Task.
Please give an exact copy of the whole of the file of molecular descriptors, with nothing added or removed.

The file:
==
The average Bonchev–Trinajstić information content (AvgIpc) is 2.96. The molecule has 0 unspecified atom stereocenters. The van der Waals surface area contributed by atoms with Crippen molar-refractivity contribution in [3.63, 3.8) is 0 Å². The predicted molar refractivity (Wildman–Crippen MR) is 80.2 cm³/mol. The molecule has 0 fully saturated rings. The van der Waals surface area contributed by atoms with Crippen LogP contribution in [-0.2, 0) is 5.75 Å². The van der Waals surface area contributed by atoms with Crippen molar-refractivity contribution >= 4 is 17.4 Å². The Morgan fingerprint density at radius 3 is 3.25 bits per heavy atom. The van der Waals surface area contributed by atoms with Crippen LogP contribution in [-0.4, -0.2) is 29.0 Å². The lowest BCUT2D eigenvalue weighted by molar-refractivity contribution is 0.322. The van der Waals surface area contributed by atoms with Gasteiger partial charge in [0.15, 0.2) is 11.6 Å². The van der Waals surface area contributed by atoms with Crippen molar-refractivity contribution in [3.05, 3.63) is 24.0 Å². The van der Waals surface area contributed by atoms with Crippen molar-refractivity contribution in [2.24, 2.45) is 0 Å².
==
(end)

The average Bonchev–Trinajstić information content (AvgIpc) is 2.96. The molecule has 0 unspecified atom stereocenters. The van der Waals surface area contributed by atoms with Crippen molar-refractivity contribution in [3.63, 3.8) is 0 Å². The predicted molar refractivity (Wildman–Crippen MR) is 80.2 cm³/mol. The molecule has 0 fully saturated rings. The van der Waals surface area contributed by atoms with Crippen LogP contribution in [-0.2, 0) is 5.75 Å². The van der Waals surface area contributed by atoms with Crippen molar-refractivity contribution >= 4 is 17.4 Å². The Morgan fingerprint density at radius 3 is 3.25 bits per heavy atom. The van der Waals surface area contributed by atoms with Crippen LogP contribution in [-0.4, -0.2) is 29.0 Å². The lowest BCUT2D eigenvalue weighted by molar-refractivity contribution is 0.322. The van der Waals surface area contributed by atoms with Gasteiger partial charge in [0.15, 0.2) is 11.6 Å². The van der Waals surface area contributed by atoms with Crippen molar-refractivity contribution in [3.05, 3.63) is 24.0 Å². The van der Waals surface area contributed by atoms with Crippen molar-refractivity contribution in [2.24, 2.45) is 0 Å².